Washougal High sophomore Katie Stevens may be relatively new to the sport of track and field, but her natural ability in the pole vault already has her soaring to the top of the standings in the 2A Greater St. Helens League.
Stevens vaulted 10 feet 3 inches — 13 inches higher than the second-place finisher — to win first place in the pole vault at the John Ingram Twilight Meet at Columbia River High School on April 12.
“Before last year, I didn’t even know what pole vaulting was,” Stevens said.
That all changed when Washougal head track and field and football coach Dave Hajek approached Stevens and her family.
“Her brother played football for me and I know her parents, so I talked them into having her try the pole vault,” Hajek said.
Stevens had already proved her athleticism as a gymnast, competing for 10 years in that sport and earning first team league honors this year and qualifying for the 2A gymnastics state meet in vault, beam and floor.
“He (Hajek) told me gymnasts are really good at the pole vault because they have good upper body strength, so I tried it last year and liked it because I was pretty good at it,” Stevens said. During her freshman year, Stevens went 8 feet in the pole vault. This year, as a sophomore, she is already at 10 feet 3 inches, a mark that is third best in school history. The Washougal record is 10 feet, 7 inches.
“She improves at every meet, so we are hoping she can break the school record by the end of this season,” Hajek said.
In pole vaulting, gymnasts have a leg up on the competition
Many aspects of pole vaulting can relate to gymnastics, according to Hajek.
“They (gymnasts) have that body control where they know just when to swing their legs out and up, and it really helps,” Hajek said.
Stevens views the pole vault as a combination of the uneven bars and the vault.
“Pole vaulting is very similar to hurdling onto the springboard (on the gymnastics vault) and the bars are similar because of the swinging motion, which just happens to be the exact body position you need to pole vault,” Stevens said.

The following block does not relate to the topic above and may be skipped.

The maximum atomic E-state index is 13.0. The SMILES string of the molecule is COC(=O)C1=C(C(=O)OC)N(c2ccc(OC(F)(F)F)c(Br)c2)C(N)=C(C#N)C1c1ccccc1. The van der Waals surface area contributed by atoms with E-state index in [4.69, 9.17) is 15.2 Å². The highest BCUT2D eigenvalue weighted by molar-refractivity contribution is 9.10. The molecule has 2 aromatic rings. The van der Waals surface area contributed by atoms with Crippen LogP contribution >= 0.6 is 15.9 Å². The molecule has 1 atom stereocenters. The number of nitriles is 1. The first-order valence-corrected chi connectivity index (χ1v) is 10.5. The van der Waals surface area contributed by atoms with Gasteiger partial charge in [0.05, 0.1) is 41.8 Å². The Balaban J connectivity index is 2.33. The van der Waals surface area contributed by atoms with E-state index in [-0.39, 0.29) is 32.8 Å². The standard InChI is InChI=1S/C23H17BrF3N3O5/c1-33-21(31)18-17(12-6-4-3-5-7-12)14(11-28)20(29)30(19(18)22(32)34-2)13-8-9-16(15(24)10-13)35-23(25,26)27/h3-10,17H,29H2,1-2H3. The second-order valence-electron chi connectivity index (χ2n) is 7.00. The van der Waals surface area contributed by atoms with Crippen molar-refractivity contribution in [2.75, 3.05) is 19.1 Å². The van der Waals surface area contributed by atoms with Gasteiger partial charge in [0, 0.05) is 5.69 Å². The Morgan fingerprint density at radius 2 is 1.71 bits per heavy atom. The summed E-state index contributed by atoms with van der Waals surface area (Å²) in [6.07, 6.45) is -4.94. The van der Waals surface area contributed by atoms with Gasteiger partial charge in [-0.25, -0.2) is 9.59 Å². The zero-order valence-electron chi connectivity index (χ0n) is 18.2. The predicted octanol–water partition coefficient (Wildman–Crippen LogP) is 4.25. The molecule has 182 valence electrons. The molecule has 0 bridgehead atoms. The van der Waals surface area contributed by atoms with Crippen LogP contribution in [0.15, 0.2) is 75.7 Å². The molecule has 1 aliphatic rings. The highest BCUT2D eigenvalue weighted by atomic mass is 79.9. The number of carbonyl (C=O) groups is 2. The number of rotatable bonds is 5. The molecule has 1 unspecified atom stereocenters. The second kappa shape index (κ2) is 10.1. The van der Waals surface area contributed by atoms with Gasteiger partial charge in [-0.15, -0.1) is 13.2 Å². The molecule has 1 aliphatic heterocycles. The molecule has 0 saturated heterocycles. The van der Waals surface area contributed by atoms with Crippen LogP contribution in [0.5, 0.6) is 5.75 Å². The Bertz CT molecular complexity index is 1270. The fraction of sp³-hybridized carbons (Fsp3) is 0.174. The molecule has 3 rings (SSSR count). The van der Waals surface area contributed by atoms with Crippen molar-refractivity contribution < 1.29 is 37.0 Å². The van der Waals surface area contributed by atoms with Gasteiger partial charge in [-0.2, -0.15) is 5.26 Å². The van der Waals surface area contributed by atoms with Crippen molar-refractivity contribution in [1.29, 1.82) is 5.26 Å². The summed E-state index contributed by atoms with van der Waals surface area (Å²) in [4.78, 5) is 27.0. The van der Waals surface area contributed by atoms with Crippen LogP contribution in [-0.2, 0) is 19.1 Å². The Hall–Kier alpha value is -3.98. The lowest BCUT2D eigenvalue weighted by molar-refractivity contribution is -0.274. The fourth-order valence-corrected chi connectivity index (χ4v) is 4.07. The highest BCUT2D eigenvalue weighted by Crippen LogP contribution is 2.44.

One thing Stevens is still working on is overcoming the fear that surrounds the challenging sport of pole vaulting.
“It’s a bit scarier than gymnastics because on the bars all you have to do is flip and land, but with this (pole vaulting) you are holding onto something and you have to think about when to let go. And if your hands slip, that’s not good. And the pole bends so your body goes down and then up again, there is so much to think about,” Stevens said.
Stevens is not the only local gymnast turned pole vaulter. Grace Gordon, a champion balance beam gymnast from Columbia River High, placed third in the pole vault — just behind Stevens.
Panther girls win John Ingram Twilight Meet
Joining Stevens with wins at the Columbia River meet was senior distance runner Amelia Pullen, who earned a personal best time of 10 minutes, 59.84 seconds in the 3,200 meters — the second fastest time in the 2A division this season.
Aurora Espinoza-Chaney also joined winning Panthers in the 100 meter sprint, with a time of 12.90. Long jumper junior Gracie Dolan finished second in the long jump, going 16 feet even after coming back from a back injury.
“I’m finally getting back into the groove. It’s nice to be back in the 16s,” Dolan said.
The Washougal girls took home the first-place trophy.
On the boys side, Gabriel Dinnell ran a personal best to win the 1,600 in 4:29.45. In the 3,200, Dinnell already has the fastest time among Washington state 2A schools this season. Senior Jackson Keyser won the 3,200, and Koy Chaston crossed the line first in the 800.
The Panthers’ top sprinter, Ryan Davy, didn’t participate at Columbia River because he was invited to the Willamette Falls Invitational in Oregon City, Oregon, where he finished fourth against some of the best sprinters in the region from 42 different schools. Senior Kiara “KiKi” Callie also made the trip to Oregon City and finished third in the 100-meter hurdles and the 400-meter hurdles.